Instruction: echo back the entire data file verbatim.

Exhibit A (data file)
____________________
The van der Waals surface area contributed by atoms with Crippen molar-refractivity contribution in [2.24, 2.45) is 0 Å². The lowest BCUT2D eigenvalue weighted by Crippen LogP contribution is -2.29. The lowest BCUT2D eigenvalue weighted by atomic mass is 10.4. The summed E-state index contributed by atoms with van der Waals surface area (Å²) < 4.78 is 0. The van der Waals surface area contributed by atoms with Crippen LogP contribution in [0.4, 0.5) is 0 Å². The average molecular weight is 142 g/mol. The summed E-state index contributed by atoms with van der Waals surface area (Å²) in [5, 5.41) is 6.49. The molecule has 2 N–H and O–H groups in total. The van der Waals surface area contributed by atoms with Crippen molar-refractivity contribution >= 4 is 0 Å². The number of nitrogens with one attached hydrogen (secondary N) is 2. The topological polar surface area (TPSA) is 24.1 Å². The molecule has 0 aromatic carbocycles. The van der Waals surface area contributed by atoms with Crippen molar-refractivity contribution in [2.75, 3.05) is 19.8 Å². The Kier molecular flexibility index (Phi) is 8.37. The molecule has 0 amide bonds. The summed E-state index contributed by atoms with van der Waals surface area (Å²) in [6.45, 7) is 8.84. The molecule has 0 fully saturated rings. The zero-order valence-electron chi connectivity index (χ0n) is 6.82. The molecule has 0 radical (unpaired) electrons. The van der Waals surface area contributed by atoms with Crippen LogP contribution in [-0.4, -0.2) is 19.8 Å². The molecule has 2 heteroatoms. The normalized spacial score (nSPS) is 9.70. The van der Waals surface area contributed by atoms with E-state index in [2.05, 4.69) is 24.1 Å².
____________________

The van der Waals surface area contributed by atoms with Crippen molar-refractivity contribution in [2.24, 2.45) is 0 Å². The lowest BCUT2D eigenvalue weighted by Crippen LogP contribution is -2.29. The lowest BCUT2D eigenvalue weighted by atomic mass is 10.4. The summed E-state index contributed by atoms with van der Waals surface area (Å²) < 4.78 is 0. The van der Waals surface area contributed by atoms with Crippen LogP contribution in [0.4, 0.5) is 0 Å². The average molecular weight is 142 g/mol. The summed E-state index contributed by atoms with van der Waals surface area (Å²) in [5, 5.41) is 6.49. The molecule has 2 N–H and O–H groups in total. The van der Waals surface area contributed by atoms with Crippen molar-refractivity contribution >= 4 is 0 Å². The number of nitrogens with one attached hydrogen (secondary N) is 2. The topological polar surface area (TPSA) is 24.1 Å². The molecule has 0 aromatic carbocycles. The van der Waals surface area contributed by atoms with Crippen molar-refractivity contribution in [2.75, 3.05) is 19.8 Å². The Kier molecular flexibility index (Phi) is 8.37. The molecule has 0 amide bonds. The summed E-state index contributed by atoms with van der Waals surface area (Å²) in [6.45, 7) is 8.84. The molecule has 0 fully saturated rings. The zero-order valence-electron chi connectivity index (χ0n) is 6.82. The molecule has 0 radical (unpaired) electrons. The van der Waals surface area contributed by atoms with Crippen LogP contribution in [-0.4, -0.2) is 19.8 Å². The molecule has 2 heteroatoms. The normalized spacial score (nSPS) is 9.70. The van der Waals surface area contributed by atoms with E-state index in [2.05, 4.69) is 24.1 Å².